These colorful beaded dolls are from the Ndebele people in Southern Africa. One of the smallest tribes of the region, the Ndebele are noted for their brightly colored clothing and bead work.
During courtship, a suitor will place a doll outside a young woman's hut, indicating his intention to propose marriage to her. When a young woman is preparing to marry, she is given a doll that she names and cares for. Her first child is then named for the doll.
The Benin Bronzes are a group of more than a thousand commemorative metal plaques that decorated the royal palace of the Benin Kingdom in modern-day Nigeria. Collectively, the Bronzes form the best known examples of Benin art, created by the Edo people from the thirteenth century, which also included other sculptures in brass or bronze, including some famous portrait heads and smaller pieces.
The metal pieces were made using lost-wax casting and are considered among the best sculptures made using this technique.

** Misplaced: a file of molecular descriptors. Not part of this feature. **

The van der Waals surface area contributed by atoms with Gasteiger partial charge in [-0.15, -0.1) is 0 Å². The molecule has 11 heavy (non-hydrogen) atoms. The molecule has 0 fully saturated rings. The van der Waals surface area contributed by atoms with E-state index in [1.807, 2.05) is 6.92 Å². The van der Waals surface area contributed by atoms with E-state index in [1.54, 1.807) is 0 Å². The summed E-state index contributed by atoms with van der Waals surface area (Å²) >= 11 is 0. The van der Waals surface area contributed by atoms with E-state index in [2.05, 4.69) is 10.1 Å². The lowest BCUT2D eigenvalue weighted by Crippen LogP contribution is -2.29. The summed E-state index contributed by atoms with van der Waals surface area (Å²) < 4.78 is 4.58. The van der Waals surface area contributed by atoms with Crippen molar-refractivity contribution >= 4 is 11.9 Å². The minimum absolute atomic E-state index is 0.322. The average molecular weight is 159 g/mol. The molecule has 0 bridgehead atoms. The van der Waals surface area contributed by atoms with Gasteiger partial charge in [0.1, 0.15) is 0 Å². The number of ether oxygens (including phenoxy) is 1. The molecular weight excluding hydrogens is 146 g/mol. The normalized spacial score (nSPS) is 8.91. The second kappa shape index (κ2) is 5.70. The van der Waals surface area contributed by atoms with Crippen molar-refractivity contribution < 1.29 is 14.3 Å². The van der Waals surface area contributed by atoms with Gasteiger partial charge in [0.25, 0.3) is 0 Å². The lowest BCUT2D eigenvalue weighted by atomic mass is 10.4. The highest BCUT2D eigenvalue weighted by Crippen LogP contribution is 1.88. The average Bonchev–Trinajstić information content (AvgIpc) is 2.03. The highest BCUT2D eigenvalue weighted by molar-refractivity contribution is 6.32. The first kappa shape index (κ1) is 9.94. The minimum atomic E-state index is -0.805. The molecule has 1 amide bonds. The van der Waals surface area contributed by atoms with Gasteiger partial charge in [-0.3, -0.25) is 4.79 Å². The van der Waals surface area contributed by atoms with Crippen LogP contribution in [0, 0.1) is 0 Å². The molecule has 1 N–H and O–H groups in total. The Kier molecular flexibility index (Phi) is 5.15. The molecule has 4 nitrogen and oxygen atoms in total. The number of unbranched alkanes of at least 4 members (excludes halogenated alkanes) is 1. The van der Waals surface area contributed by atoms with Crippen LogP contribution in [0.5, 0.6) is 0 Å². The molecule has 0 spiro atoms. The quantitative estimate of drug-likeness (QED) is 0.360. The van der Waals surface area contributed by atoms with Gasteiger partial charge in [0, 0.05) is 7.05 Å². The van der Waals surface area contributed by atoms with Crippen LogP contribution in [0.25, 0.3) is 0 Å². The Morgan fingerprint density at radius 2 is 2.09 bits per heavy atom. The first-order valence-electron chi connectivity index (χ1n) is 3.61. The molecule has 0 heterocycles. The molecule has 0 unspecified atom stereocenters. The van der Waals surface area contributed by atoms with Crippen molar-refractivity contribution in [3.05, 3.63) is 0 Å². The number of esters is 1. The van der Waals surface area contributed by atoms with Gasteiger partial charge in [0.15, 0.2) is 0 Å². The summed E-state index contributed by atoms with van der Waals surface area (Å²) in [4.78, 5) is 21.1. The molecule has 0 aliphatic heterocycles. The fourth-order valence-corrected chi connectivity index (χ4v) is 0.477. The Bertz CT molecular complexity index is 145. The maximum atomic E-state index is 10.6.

While the collection is known as the Benin Bronzes, like most West African "bronzes" the pieces are mostly made of brass of variable composition. There are also pieces made of mixtures of bronze and brass, of wood, of ceramic, and of ivory, among other materials.
The Yoruba are one of the largest African ethnic groups south of the Sahara Desert. They are, in fact, not a single group, but rather a collection of diverse people bound together by a common language, history, and culture. Within Nigeria, the Yoruba dominate the western part of the country.
Yoruba beadwork is considered to be among the most intricate and complex of the world. For the Yoruba people, beads are not only used to decorate ceremonial items such as headpieces, necklaces, drum aprons and sheaths, but also used for spiritual purposes by priests and diviners.